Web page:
J. E. Chamberlain.

Cotton stealing. A novel online

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which proceeds the right to vote upon all questions
which involve his pecuniary, personal or family influ-
ence, all of which united, make him a free American

"Leette, the Black Republican could not stand
that. He was too much of an aristocrat to endure the
idea of a nigger equal, a nigger voter, a nigger sena-
tor, a nigger governor, a nigger president, and he fell
into the trap I set for him. He is all right now. He
belongs to the select few who were bom to rule the
world. Already he has done his share of governing,
and by means of the various strings at his command,


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makes white men his slaves. The mudsills of the
North look up to him, bow down before his throne
and worship, and were he only South, had he been
born South, he would be as great an autocrat as could
be desired. Heis just like ourselves.

" I have been at Buffalo. I have been in Ohio.
The men with whom I have consulted are sure of suc-
cess. So too am I, for we are built on eternal prin-
ciple, and there is no logical principle diffused through
the masses of the North upon which the Republican
party bases its actions. Very few even of the leading
thinkers have adopted any theory which is based on
eternal truth, like ours, in which God is the Master,
and Creation the slave, in which star governs star of
lower magnitude, and Cherubim, Seraph, Arch-angel
and angel govern those who are below them. ^The
principle of slavery is the God-given principle of the
universe, and we must succeed because failure is im-
possible. They fight for the Union, — so do we. Our
united aristocratic Confederacy.

" In this united Confederacy, these men, possessors
of great influence, will join us, but we must pay them
for the influence by which they command franchises and
accumulate their wealth. At present, these fran-
chises, their wealth is at the disposition of the Black
Republican idea, and it becomes necessary for us to
mould the opinion of the country, so as to direct their
power into the new channel. We must pay them" a
price which will make it an object for them to change
and bias the country by their independent and pon-
derous influence. We must have money. Twenty


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millions will do the work. Twenty millions will not
only supply our friends with the sinews of war, but
buy all the influence we need. There are cheap men
whose influence can easily be obtained ; five or six
millions well spent in Washington will not only keep
in our hands the key of every department, but employ
and protect in the Cabinet itself, a politician who will
obey our every direction."

" Kendal, what a man you are !"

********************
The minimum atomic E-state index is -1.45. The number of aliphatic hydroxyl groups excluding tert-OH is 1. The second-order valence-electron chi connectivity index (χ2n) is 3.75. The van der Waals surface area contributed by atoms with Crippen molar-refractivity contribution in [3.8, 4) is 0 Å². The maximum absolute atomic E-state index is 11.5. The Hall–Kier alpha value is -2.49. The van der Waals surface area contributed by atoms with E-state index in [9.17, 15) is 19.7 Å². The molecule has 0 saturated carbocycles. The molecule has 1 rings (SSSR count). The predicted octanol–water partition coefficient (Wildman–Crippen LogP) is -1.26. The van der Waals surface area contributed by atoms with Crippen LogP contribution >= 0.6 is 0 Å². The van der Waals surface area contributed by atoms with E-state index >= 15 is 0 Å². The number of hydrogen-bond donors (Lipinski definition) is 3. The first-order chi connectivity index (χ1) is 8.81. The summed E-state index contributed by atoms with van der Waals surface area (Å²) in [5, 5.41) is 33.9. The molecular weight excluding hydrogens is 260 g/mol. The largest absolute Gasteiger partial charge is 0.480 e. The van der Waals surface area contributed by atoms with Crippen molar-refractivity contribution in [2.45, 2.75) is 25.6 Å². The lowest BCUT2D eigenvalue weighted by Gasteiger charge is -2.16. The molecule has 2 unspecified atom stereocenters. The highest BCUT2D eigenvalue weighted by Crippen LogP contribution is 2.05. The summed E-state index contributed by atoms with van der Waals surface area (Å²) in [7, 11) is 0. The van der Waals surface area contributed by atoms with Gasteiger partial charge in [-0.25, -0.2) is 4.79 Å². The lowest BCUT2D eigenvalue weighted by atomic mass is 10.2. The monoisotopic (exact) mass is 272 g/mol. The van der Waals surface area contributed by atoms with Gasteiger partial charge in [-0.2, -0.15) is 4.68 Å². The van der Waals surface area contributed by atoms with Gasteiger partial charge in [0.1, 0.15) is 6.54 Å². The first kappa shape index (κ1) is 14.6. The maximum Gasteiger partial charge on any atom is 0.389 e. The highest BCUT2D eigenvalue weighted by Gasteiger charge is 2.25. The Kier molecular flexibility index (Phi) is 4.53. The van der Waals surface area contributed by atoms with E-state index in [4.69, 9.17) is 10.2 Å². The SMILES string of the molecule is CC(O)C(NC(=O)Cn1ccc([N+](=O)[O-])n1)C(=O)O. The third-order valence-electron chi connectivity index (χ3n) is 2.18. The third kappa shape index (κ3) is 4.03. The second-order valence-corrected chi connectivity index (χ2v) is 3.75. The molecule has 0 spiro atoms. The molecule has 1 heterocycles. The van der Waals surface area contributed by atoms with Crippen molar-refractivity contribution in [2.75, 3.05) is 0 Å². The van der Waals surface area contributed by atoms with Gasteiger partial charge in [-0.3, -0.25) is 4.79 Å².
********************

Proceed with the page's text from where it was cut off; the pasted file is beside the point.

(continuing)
"Why then distrust me, Leette?"
" Because I am a woman and need love."
"Love ! weakness ! no love now. I want no love
to interfere in my plans. My ambition is too high.
Why was I not in the place of Jeff. Davis ? The d— d
fool ! If I had the reins I would conquer without
another battle. Even if the Confederacy should fail
under his direction, I should not lose hope; for out
of the wreck could elements of success be gathered
which will restore the principle of sovereignty, the
principle of slavery and create the new empire. Leette
can you not rise above humanity, above the mere wo-
man, and be a God ?"

" I can, Kendal, I can. Tell me what to do."
" There are a million bales of cotton up the Red
River. General Scienter is in town. Your husband
wiH soon be here. Plan a Red River expedition."
He paused. She wis silent. Then he asked, —
"Do you understand me ?"
She answered him thoughtfully, " Yes."
"Will you undertake it?"
With the same deliberation as before she answered,


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He took her hand, drew her to him and put a kiss
on her forehead, saying,

" Success. When shall I introduce General So-

Abstractedly as if her mind had gone from her bo-
dy, pondering that which was before her, she answer-
ed, —

" Bring him to-night. I am ready.*'

Then she put her arms about La Scheme, as a
mother might grasp her boy going into battle, put him
away without a tear, but a sigh which was between a
sigh and a groan.

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La Scheme left Leette to form her plans. By*
simplj saying the word Red River, the subject pre-
sented itself before a strong, active mind, and he
could safely wait while it was revolving itself. The
fact of confidence, such confidence would stimulate
Leette to profound thought, and even to originate a
plan better than his own. La Scheme had learned
this most difficult lesson for a strong mind : to permit
other strong minds which he must use, to follow their
own, not his preconceived path in reaching the goal,
— ^the victory being his object, regardless of anything